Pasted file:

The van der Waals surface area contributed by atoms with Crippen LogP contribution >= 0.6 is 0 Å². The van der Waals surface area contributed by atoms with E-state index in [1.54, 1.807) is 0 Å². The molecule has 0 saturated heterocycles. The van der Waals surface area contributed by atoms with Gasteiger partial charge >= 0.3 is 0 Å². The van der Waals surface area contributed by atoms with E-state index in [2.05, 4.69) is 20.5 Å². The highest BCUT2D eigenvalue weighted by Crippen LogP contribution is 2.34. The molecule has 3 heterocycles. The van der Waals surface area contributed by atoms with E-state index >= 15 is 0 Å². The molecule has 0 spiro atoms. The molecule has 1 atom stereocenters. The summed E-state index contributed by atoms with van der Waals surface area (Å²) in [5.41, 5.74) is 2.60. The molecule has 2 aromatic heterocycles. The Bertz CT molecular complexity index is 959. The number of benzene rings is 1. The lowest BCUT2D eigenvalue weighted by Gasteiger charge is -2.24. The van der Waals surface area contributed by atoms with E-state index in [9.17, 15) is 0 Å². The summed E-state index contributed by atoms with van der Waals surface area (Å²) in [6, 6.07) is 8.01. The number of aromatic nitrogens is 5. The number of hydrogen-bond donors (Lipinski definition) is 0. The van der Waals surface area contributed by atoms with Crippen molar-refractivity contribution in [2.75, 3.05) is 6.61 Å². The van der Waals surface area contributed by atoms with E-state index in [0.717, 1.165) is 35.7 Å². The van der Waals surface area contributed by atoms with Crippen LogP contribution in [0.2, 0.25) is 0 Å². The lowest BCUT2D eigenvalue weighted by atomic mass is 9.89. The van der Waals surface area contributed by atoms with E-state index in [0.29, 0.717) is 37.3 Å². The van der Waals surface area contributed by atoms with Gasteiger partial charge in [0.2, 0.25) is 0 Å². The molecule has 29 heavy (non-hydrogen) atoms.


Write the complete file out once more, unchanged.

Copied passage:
The van der Waals surface area contributed by atoms with Crippen LogP contribution >= 0.6 is 0 Å². The van der Waals surface area contributed by atoms with E-state index in [1.54, 1.807) is 0 Å². The molecule has 0 saturated heterocycles. The van der Waals surface area contributed by atoms with Gasteiger partial charge >= 0.3 is 0 Å². The van der Waals surface area contributed by atoms with E-state index in [2.05, 4.69) is 20.5 Å². The highest BCUT2D eigenvalue weighted by Crippen LogP contribution is 2.34. The molecule has 3 heterocycles. The van der Waals surface area contributed by atoms with E-state index >= 15 is 0 Å². The molecule has 0 spiro atoms. The molecule has 1 atom stereocenters. The summed E-state index contributed by atoms with van der Waals surface area (Å²) in [5.41, 5.74) is 2.60. The molecule has 2 aromatic heterocycles. The Bertz CT molecular complexity index is 959. The number of benzene rings is 1. The lowest BCUT2D eigenvalue weighted by Gasteiger charge is -2.24. The van der Waals surface area contributed by atoms with E-state index in [9.17, 15) is 0 Å². The summed E-state index contributed by atoms with van der Waals surface area (Å²) in [6, 6.07) is 8.01. The number of aromatic nitrogens is 5. The number of hydrogen-bond donors (Lipinski definition) is 0. The van der Waals surface area contributed by atoms with Crippen molar-refractivity contribution in [2.75, 3.05) is 6.61 Å². The van der Waals surface area contributed by atoms with E-state index in [0.717, 1.165) is 35.7 Å². The van der Waals surface area contributed by atoms with Crippen LogP contribution in [0.2, 0.25) is 0 Å². The lowest BCUT2D eigenvalue weighted by atomic mass is 9.89. The van der Waals surface area contributed by atoms with E-state index in [0.29, 0.717) is 37.3 Å². The van der Waals surface area contributed by atoms with Gasteiger partial charge in [0.2, 0.25) is 0 Å². The molecule has 29 heavy (non-hydrogen) atoms.